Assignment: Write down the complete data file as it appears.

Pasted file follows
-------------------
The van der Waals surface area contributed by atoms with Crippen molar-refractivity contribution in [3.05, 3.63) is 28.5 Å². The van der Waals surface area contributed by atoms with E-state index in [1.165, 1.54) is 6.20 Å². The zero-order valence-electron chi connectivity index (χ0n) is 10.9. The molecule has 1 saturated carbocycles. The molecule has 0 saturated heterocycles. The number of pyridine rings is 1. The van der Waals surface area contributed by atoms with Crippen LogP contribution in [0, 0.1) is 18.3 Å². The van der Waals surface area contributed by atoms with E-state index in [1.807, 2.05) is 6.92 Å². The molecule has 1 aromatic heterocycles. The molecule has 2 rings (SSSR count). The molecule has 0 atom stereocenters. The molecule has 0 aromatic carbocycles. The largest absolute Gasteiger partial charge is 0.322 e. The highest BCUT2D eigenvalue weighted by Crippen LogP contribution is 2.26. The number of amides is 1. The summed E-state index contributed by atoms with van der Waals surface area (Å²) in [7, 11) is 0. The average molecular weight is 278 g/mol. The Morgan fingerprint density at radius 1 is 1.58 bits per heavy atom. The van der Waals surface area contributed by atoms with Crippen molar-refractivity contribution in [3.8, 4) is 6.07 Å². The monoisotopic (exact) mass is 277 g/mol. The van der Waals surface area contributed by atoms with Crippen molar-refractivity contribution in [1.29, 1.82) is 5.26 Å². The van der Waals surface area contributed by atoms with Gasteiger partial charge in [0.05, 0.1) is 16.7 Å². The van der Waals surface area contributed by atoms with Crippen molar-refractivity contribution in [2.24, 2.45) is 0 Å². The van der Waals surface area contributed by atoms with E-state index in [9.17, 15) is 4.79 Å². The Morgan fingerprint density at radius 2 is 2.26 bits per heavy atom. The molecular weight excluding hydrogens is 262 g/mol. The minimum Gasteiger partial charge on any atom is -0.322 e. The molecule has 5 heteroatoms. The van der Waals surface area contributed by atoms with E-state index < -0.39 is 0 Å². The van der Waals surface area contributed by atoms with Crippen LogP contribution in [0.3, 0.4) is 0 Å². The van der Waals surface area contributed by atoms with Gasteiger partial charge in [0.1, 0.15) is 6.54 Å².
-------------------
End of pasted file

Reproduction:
The van der Waals surface area contributed by atoms with Crippen molar-refractivity contribution in [3.05, 3.63) is 28.5 Å². The van der Waals surface area contributed by atoms with E-state index in [1.165, 1.54) is 6.20 Å². The zero-order valence-electron chi connectivity index (χ0n) is 10.9. The molecule has 1 saturated carbocycles. The molecule has 0 saturated heterocycles. The number of pyridine rings is 1. The van der Waals surface area contributed by atoms with Crippen LogP contribution in [0, 0.1) is 18.3 Å². The van der Waals surface area contributed by atoms with E-state index in [1.807, 2.05) is 6.92 Å². The molecule has 1 aromatic heterocycles. The molecule has 2 rings (SSSR count). The molecule has 0 atom stereocenters. The molecule has 0 aromatic carbocycles. The largest absolute Gasteiger partial charge is 0.322 e. The highest BCUT2D eigenvalue weighted by Crippen LogP contribution is 2.26. The number of amides is 1. The summed E-state index contributed by atoms with van der Waals surface area (Å²) in [7, 11) is 0. The average molecular weight is 278 g/mol. The Morgan fingerprint density at radius 1 is 1.58 bits per heavy atom. The van der Waals surface area contributed by atoms with Crippen molar-refractivity contribution in [3.8, 4) is 6.07 Å². The monoisotopic (exact) mass is 277 g/mol. The van der Waals surface area contributed by atoms with Crippen molar-refractivity contribution in [1.29, 1.82) is 5.26 Å². The van der Waals surface area contributed by atoms with Gasteiger partial charge in [0.05, 0.1) is 16.7 Å². The van der Waals surface area contributed by atoms with Crippen molar-refractivity contribution in [2.24, 2.45) is 0 Å². The van der Waals surface area contributed by atoms with E-state index in [9.17, 15) is 4.79 Å². The Morgan fingerprint density at radius 2 is 2.26 bits per heavy atom. The molecular weight excluding hydrogens is 262 g/mol. The minimum Gasteiger partial charge on any atom is -0.322 e. The molecule has 5 heteroatoms. The van der Waals surface area contributed by atoms with E-state index < -0.39 is 0 Å². The van der Waals surface area contributed by atoms with Crippen LogP contribution in [0.3, 0.4) is 0 Å². The van der Waals surface area contributed by atoms with Gasteiger partial charge in [0.1, 0.15) is 6.54 Å².